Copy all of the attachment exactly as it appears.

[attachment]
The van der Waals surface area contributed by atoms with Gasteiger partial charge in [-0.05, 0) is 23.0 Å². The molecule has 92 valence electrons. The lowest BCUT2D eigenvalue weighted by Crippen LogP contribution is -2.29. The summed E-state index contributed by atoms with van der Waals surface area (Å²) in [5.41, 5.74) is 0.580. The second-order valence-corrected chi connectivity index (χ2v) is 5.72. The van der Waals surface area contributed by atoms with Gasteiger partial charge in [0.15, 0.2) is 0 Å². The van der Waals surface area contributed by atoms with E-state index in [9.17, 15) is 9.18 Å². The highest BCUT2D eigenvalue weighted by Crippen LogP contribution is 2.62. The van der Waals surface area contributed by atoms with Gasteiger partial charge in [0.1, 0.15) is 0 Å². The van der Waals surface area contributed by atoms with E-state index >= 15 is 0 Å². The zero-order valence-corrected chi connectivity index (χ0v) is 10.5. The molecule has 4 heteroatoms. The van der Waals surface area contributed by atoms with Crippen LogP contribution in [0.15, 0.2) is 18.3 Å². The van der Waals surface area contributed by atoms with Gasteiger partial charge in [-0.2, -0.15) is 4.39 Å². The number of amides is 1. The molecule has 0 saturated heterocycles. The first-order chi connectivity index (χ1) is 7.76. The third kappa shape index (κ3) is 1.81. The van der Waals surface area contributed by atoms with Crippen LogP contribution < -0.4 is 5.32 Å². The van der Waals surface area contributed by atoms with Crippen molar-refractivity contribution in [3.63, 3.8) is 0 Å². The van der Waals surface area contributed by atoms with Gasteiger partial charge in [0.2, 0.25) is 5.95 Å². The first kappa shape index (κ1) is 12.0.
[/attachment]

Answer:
The van der Waals surface area contributed by atoms with Gasteiger partial charge in [-0.05, 0) is 23.0 Å². The molecule has 92 valence electrons. The lowest BCUT2D eigenvalue weighted by Crippen LogP contribution is -2.29. The summed E-state index contributed by atoms with van der Waals surface area (Å²) in [5.41, 5.74) is 0.580. The second-order valence-corrected chi connectivity index (χ2v) is 5.72. The van der Waals surface area contributed by atoms with Gasteiger partial charge in [0.15, 0.2) is 0 Å². The van der Waals surface area contributed by atoms with E-state index in [9.17, 15) is 9.18 Å². The highest BCUT2D eigenvalue weighted by Crippen LogP contribution is 2.62. The van der Waals surface area contributed by atoms with Gasteiger partial charge in [0.1, 0.15) is 0 Å². The van der Waals surface area contributed by atoms with E-state index >= 15 is 0 Å². The zero-order valence-corrected chi connectivity index (χ0v) is 10.5. The molecule has 4 heteroatoms. The van der Waals surface area contributed by atoms with Crippen LogP contribution in [0.15, 0.2) is 18.3 Å². The van der Waals surface area contributed by atoms with Gasteiger partial charge in [-0.2, -0.15) is 4.39 Å². The number of amides is 1. The molecule has 0 saturated heterocycles. The first-order chi connectivity index (χ1) is 7.76. The third kappa shape index (κ3) is 1.81. The van der Waals surface area contributed by atoms with Crippen LogP contribution < -0.4 is 5.32 Å². The van der Waals surface area contributed by atoms with Crippen molar-refractivity contribution in [3.63, 3.8) is 0 Å². The van der Waals surface area contributed by atoms with Gasteiger partial charge in [0.2, 0.25) is 5.95 Å². The first kappa shape index (κ1) is 12.0.